For several decades, voting in most states was limited to white male landowners, called freeholders. Gradually, the franchise, or right to vote, expanded to include non-landowners, then African-American men, then women, and eventually people as young as 18. The process had its twists and turns; it was far from a straight line of ever-expanding voting rights. And it involved the federal government taking a larger role in defining who made up the electorate, or people who could vote. This series traces that complicated process.
Lessons 2 through 5 draw on reports from the NBC Learn archives. Some are primary sources—news reports from the period that students are exploring as well as some historical documents. These primary sources will help students understand how people at the time were thinking about events. Other NBC Learn materials are secondary sources—news reports that look back on some of the key events in voting rights history and tie them to more current events. These sources help students see how historical events reverberate and affect their own lives.
Expanding Voting Rights is a series of five lessons:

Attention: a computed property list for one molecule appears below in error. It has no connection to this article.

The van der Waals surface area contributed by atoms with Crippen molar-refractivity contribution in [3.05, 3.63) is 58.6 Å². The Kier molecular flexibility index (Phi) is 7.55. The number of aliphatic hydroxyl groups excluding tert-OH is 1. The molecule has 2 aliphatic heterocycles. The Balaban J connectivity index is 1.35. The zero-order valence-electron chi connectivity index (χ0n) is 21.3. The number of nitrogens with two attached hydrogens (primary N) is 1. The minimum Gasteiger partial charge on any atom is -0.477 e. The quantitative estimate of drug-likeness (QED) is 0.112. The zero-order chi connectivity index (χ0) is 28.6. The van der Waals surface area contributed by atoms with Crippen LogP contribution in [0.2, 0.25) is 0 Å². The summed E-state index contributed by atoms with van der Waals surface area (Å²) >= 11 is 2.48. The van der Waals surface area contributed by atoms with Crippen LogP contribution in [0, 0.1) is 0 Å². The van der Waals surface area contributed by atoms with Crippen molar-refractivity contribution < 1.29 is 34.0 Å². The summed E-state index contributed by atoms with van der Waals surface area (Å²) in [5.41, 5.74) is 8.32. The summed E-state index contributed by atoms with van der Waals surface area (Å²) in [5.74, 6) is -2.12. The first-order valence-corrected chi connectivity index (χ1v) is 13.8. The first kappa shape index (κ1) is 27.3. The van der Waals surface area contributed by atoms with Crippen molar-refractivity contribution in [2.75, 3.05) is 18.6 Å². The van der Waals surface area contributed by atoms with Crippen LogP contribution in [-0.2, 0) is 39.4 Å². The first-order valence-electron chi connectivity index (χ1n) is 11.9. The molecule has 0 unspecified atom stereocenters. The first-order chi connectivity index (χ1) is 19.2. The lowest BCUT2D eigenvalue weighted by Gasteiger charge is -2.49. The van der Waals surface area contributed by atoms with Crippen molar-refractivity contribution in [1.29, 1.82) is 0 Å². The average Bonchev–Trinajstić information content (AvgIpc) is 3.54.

- The Early Republic (Lesson 1) has students examine what the Constitution did—and did not—say about voting rights; then has them explore the first major expansion of voting rights: the inclusion of white men who did not own property.
- African Americans Face and Fight Obstacles to Voting (Lesson 2) begins with the Reconstruction amendments to the Constitution, the first time the power of the states to set their own requirements was limited. But the story of African-American suffrage unfolded over the next 100 years. In Lesson 2, students learn about the obstacles that prevented African Americans in many states from exercising their right to vote, and their fight to dismantle those obstacles.
- The Voting Rights Act, 1965 and beyond (Lesson 3) focuses on the Voting Rights Act of 1965. Students explore why it was necessary, and then look at recent attempts to end its protections.
- Women’s Suffrage (Lesson 4) returns to the past, with students exploring how women won the right to vote, another historical moment in which there was change at the national level.
- Finally, The 26th Amendment (Lesson 5) has students exploring the Constitutional Amendment that granted 18-year-olds the right to vote.